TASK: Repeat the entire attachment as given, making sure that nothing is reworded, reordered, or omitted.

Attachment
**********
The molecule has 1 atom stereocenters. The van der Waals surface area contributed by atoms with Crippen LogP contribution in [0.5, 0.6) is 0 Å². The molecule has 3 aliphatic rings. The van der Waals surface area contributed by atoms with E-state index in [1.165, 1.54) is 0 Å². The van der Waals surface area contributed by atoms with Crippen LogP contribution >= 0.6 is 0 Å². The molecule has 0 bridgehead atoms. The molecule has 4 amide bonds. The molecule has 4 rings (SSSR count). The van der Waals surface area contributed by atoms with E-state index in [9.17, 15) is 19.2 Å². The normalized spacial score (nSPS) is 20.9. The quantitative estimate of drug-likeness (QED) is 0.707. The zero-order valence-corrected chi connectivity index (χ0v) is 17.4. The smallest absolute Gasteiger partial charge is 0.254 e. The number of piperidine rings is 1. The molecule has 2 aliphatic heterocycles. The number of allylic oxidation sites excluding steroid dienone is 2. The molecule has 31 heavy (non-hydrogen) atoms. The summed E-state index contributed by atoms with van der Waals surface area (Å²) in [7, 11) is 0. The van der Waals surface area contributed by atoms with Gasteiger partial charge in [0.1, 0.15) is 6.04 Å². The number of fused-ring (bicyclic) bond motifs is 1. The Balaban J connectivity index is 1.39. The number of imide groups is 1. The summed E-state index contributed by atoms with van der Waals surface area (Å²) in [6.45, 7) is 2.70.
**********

The molecule has 1 atom stereocenters. The van der Waals surface area contributed by atoms with Crippen LogP contribution in [0.5, 0.6) is 0 Å². The molecule has 3 aliphatic rings. The van der Waals surface area contributed by atoms with E-state index in [1.165, 1.54) is 0 Å². The van der Waals surface area contributed by atoms with Crippen LogP contribution >= 0.6 is 0 Å². The molecule has 0 bridgehead atoms. The molecule has 4 amide bonds. The molecule has 4 rings (SSSR count). The van der Waals surface area contributed by atoms with E-state index in [9.17, 15) is 19.2 Å². The normalized spacial score (nSPS) is 20.9. The quantitative estimate of drug-likeness (QED) is 0.707. The zero-order valence-corrected chi connectivity index (χ0v) is 17.4. The smallest absolute Gasteiger partial charge is 0.254 e. The number of piperidine rings is 1. The molecule has 2 aliphatic heterocycles. The number of allylic oxidation sites excluding steroid dienone is 2. The molecule has 31 heavy (non-hydrogen) atoms. The summed E-state index contributed by atoms with van der Waals surface area (Å²) in [7, 11) is 0. The van der Waals surface area contributed by atoms with Gasteiger partial charge in [0.1, 0.15) is 6.04 Å². The number of fused-ring (bicyclic) bond motifs is 1. The Balaban J connectivity index is 1.39. The number of imide groups is 1. The summed E-state index contributed by atoms with van der Waals surface area (Å²) in [6.45, 7) is 2.70.